Why Ephemeral Matters

Ephemeral – lasting for a very short time. “fashions are ephemeral” synonyms: transitory, transient, fleeting, passing, short-lived, momentary, brief, short

In the social media world, most of what took off and gained traction among teenagers and young adults in 2014 fall into the category of Ephemeral Apps. Things like Snapchat, Tinder, Yik Yak, and others are built on the temporal nature of the messages.
  • A Snap lasts for just a few seconds. (Though Stories last a little longer, they also aren’t as popular as sending a Snap.)
  • On Tinder, you swipe to the right if you want to know more about a person, swipe to the left and they are gone.
  • Yik Yak is all about capturing the unfiltered thoughts of the moment. (I consider it to be the bathroom wall of the internet.) If you live somewhere where the app is active, your Yaks might only be on the site an hour before they go away.

For most adults, you roll your eyes at things like Yik Yak, Tinder, and Snapchat.

Understand this– That’s entirely the point!

RULE #1 – Teenagers and college students want to hang out where adults don’t. The less popular something is for adults, the better.

RULE #2 – Perceived anonymity and privacy is enough for what they want to do. We’re talking about a generation of app users who have grown up with their lives documented on mommy blogs, Facebook, and Instagram. They ultimately know that there is no such thing as privacy or anonymity online… that things get tracked back to them… but that’s not the point. The point is creating private space from the prying eyes of adults and/or people they don’t want to connect with. The perception of anonymity or privacy is just fine with them.

Why Ephemeral Matters

When I’m talking to parents or youth workers or school administrators they are dealing with very practical problems.

But I don’t think you can problem solve ephemeral apps without first taking the time to understand why it’s important for teenagers and what it’s in response to within our society.

  1. Ephemeral matters because it’s seems safer than other options. “Safer” can mean a lot of things. Safer from mom and dad, safer from creepers, safer from getting tracked back to you, on and on. Posting on Twitter or Facebook, where adults persist, is dangerous. Posting on Snapchat? Totally safer.
  2. Ephemeral matters because it’s just chatting. As Danah Boyd so aptly drove home in her book, It’s Complicated, American society has systematically eliminated the places teenagers used to hang out free from the prying eyes and ears of adults. (Malls, streets, casual sports, etc.) These apps matter because these become the places where they can hang out. They may have very little “free time” that you or I grew up with, these apps provide the space to just chat. (This is why taking them away is so traumatic.)
  3. Ephemeral matters because it’s outside of adult control. Beyond the prying eyes, beyond the deep signs, beyond the misunderstanding, beyond the control-freak-parenting-methodology… ephemeral apps are a response to all of this. It doesn’t matter because of them, it matters because of  us.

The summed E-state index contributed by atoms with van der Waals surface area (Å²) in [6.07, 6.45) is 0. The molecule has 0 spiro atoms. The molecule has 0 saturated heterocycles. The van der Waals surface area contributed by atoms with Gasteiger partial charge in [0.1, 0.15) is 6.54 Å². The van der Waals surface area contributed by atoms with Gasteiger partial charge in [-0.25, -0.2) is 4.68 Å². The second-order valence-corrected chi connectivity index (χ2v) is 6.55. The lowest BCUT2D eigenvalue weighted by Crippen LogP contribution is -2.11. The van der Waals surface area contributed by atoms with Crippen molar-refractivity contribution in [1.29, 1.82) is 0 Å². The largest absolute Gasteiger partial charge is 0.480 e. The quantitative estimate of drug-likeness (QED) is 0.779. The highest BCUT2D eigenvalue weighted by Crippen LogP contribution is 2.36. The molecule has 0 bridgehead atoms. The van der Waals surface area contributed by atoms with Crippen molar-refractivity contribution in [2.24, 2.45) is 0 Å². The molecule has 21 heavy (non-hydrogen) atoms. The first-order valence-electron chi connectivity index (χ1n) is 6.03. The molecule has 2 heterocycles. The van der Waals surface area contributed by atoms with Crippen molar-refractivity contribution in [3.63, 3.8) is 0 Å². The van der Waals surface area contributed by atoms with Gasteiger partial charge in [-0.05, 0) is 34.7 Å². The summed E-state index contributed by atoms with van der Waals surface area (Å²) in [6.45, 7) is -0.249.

4. Ephemeral exists because of general isolation everyone is experiencing. Here’s a challenge. Go sit at Starbucks with a pad of paper. Sit in a corner by yourself so you can see the whole store. In a 15 minute period, make a tick for every person who is in the store, comes or goes. Next, make a tick for every time someone looks at a screen. (Phone, computer, tablet.) What you’ll likely observe is that people are generally isolated from the life in front of them because they are absorbed by the life on the small screen in their pocket. This isolation creates the need for places you can speak flippantly, without worry that what you say is going to get back to your parents or boss or whomever. We all need places where we aren’t making “official statements” or having an “official position” but just have a place to say whatever comes to mind or feels good in the moment.
  5. Ephemeral persists because of the neurological high. Lastly, and perhaps an area where the least is known, is this idea that apps trigger your brain to check notifications, likes, and send responses at the neurological level which can mean that you don’t know why you’re checking it or using it so much… you just are. (More on that here)

My advice? As an adult, it’s easy to just deal with the frustrations caused by things you haven’t taken the time to understand. Don’t waste your time trying to talk people out of using apps. (You’re actually increasing their desire to use them!)

Instead, take the time to understand why these apps matter to the young adults in your life. Just because you don’t get it doesn’t mean something is bad. It might mean that you need to be the learner and not the teacher. 

Published by Adam McLane

Adam McLane is a partner at The Youth Cartel, co-author of A Parent's Guide to Understanding Social Media, blogger of 10+ years, and a fan of all things San Diego State University Aztecs.

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5 Comments

  1. What about this point? At some point, parents must let their kids physically go places and do things without them; trusting their teens to behave the way they are being raised. It seems to be the same for app usage. Parents need to keep up with what apps their teens are using and even their activity, but at some point, need to trust their teens to behave online even when they don’t use the same apps as their teens.

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